Oil market stabilisation gives hope for cheaper petrol

Global oil stabilisation has raised a glimmer of hope motorists may finally see fuel prices coming down at the pumps — or, at least, staying at current levels.

After months of rising prices, the barrel of oil stabilised in March, albeit at a high monthly average of $125.

John Heffernan, a power trader with Bord Gáis Energy, said a combination of factors had contributed to the levelling of the price. “The markets focused less on the potential impact on prices as a result of the tensions between the West and Iran,” he said. “In March the narrative subtly moved to reassure the markets that the world had sufficient reserves to withstand the loss of Iranian crude supplies.”

However, Conor Faughnan of the AA said while the stabilisation was good news his organisation was hopeful “prices will stop getting worse”. Other factors here, he said, meant the price would not necessarily come down.

He pointed out the cost of fuel here is impacted by the euro/dollar exchange rate and that the euro had been weak in recent months.

He added that taxation was also keeping the cost very high. In 2008 when the price of a barrel was over $150, the cost at the pumps was in the €1.30s.

However, due to tax increases by successive governments the fuel pump cost of petrol is €1.66 although the barrel cost is much lower.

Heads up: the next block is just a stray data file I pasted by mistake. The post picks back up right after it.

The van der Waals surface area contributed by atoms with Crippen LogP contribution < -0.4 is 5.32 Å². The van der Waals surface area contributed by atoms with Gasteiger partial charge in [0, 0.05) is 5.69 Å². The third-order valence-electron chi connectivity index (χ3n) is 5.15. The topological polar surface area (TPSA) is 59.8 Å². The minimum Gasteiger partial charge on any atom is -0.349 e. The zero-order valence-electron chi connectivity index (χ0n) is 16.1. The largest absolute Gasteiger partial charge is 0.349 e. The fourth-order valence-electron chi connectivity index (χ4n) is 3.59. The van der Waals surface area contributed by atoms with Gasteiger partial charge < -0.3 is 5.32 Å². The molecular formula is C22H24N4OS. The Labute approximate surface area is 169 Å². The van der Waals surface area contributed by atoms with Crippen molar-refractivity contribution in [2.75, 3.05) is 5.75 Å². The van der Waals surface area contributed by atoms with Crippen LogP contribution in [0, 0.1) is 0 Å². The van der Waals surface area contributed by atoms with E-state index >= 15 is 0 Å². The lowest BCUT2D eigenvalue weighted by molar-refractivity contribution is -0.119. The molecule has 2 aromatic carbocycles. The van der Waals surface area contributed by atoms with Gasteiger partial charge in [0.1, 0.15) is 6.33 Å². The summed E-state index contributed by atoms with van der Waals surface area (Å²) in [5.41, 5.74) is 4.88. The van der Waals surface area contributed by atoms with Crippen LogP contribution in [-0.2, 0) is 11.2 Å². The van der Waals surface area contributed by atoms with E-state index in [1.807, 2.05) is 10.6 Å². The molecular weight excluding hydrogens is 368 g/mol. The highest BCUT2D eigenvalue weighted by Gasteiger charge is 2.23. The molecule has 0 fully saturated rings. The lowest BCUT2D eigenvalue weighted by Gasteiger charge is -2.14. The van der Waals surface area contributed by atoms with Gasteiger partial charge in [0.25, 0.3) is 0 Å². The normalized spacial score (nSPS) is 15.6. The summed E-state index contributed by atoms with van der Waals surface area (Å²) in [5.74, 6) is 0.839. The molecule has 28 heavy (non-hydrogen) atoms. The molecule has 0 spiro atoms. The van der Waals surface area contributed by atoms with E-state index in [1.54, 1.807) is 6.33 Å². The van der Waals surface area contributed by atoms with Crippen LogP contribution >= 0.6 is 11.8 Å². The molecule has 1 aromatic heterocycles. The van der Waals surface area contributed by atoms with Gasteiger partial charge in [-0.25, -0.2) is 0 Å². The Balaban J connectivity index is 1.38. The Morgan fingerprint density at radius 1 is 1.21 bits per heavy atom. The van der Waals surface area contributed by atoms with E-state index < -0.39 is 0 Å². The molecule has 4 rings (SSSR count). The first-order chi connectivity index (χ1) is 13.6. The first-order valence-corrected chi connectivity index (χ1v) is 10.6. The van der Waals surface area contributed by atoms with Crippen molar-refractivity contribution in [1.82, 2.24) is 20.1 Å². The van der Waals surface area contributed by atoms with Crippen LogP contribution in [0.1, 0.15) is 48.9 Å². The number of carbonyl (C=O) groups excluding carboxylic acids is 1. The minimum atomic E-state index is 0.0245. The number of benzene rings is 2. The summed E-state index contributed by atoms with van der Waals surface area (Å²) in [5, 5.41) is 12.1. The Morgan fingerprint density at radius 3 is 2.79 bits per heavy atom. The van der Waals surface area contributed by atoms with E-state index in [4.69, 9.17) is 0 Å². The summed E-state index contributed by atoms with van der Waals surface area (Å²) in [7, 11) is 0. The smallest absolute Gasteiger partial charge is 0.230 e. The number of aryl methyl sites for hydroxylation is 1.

Meanwhile, commenting on the Bord Gáis Energy Index, Mr Heffernan said concern continues to be voiced about the potential impact the higher oil prices are having on consumer spending and inflation, and this also helped to ease the escalation in prices seen in the previous two months.

He said a series of mixed economic releases and question marks about the strength of China’s economy also weighed on oil markets as traders consider the viability of the price of a barrel of Brent crude.

Overall, Bord Gáis Energy found a return to milder weather across Continental Europe following the severe February cold snap, pushed wholesale gas and electricity prices down by an average of 3% in March. In relation to natural gas the index recorded an 11% decrease.

“In February, following the severe weather experienced in Europe and concerns over Russian gas supplies, the average day-ahead gas price rose 20%,” Bord Gáis said.

“Weakening demand due to more seasonably mild weather (thus reducing the need to burn gas to heat homes), healthy supplies of gas from LNG terminals and imports from Norway, and relatively high stock levels, all combined to put downward pressure on prices.”

A combination of lower gas and carbon prices, pushed down wholesale electricity prices, though the price of coal rose slightly.

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